If you own two or more companies -- or own a major interest in two companies -- you could be courting tax disaster if one corporation makes loans to another.

Let me describe what happened to a taxpayer who was a 74% shareholder in an automobile dealership and a 43% shareholder in an unprofitable Bahamian fishing corporation. He took $13,000 out of the dealership and advanced it to the fishing company in exchange for interest-bearing unsecured notes. He made additional advances, totaling $63,000, without any notes. Finally, the Bahamian company failed, distributing only $6,000 in assets to the taxpayer. The dealership received nothing and wrote off the advances as bad debts.

The IRS, later supported by the tax court, claimed that the advances were contributions to the capital of the fishing corporation made by the dealership on the taxpayer's behalf. It treated the advances as dividends and included them in the taxpayer's income.

The appellate court weighed 13 factors to determine whether the advances were debt (loans) or equity (contributions to capital):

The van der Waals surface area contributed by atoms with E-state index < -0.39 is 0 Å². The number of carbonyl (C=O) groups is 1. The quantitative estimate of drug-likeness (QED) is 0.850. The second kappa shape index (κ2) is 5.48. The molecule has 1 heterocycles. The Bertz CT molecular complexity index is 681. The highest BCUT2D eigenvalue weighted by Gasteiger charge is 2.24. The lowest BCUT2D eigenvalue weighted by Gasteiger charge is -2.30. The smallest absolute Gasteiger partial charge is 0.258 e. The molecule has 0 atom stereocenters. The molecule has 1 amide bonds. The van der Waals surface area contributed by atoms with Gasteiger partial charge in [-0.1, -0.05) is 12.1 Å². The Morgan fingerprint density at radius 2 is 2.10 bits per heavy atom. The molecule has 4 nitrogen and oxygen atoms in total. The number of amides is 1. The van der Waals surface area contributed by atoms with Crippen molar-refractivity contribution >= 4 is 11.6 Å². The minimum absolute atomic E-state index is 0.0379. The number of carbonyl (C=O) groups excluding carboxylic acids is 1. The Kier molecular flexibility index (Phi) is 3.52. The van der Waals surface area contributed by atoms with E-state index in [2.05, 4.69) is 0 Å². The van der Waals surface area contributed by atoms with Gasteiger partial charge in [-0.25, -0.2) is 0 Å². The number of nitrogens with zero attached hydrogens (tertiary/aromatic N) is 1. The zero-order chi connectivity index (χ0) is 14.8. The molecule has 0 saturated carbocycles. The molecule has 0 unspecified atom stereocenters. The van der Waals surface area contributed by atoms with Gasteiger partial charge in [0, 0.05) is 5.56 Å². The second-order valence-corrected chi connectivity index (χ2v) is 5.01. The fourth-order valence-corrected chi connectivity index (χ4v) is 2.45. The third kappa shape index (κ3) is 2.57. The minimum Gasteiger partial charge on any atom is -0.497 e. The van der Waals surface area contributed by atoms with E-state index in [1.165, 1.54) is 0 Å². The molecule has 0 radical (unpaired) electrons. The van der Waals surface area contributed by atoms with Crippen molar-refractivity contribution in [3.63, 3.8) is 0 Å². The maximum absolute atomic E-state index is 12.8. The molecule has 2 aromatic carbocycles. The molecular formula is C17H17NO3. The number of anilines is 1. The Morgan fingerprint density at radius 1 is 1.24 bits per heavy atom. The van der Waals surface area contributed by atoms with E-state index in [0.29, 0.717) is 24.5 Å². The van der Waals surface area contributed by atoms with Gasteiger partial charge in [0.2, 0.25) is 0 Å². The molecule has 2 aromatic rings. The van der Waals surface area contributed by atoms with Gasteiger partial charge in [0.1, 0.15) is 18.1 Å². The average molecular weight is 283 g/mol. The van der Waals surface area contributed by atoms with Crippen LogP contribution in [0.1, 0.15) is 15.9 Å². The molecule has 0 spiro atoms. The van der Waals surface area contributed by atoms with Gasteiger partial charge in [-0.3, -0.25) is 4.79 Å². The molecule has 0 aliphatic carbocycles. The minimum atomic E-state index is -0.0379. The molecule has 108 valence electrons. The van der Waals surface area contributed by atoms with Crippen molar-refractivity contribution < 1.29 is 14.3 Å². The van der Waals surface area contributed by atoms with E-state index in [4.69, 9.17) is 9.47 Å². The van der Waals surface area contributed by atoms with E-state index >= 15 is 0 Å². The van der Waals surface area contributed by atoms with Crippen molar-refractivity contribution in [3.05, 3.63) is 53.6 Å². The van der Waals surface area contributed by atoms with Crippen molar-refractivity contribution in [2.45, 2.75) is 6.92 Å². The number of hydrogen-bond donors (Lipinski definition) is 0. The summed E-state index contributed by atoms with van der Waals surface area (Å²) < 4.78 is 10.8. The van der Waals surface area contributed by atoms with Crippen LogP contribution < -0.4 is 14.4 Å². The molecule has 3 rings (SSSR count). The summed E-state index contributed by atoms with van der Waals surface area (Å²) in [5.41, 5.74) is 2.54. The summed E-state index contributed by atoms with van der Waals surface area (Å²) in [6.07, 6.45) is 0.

1. the name given to the document evidencing the debt

2. whether the maturity date was fixed

3. ability of the debtor to repay

4. ability of the debtor to obtain a loan from a bona fide lender

5. whether the right of the lender to enforce payment was properly documented

6. the common shareholder's increase of control due to the loan.

7. subordination of advances to other corporate creditors

8. intentions of the parties

9. adequacy of the debtor corporation's capitalization

10. the proportion of the shareholder's interest in the corporations

11. the collection of interest on the debt

12. the use of the loan proceeds

13. timely repayment

Twelve out of the 13 factors characterized the advances as equity and not debt.

To avoid a similar problem, be sure that advances are well documented as having all the characteristics of loans. And the shareholder should be placed at arm's length from the transaction.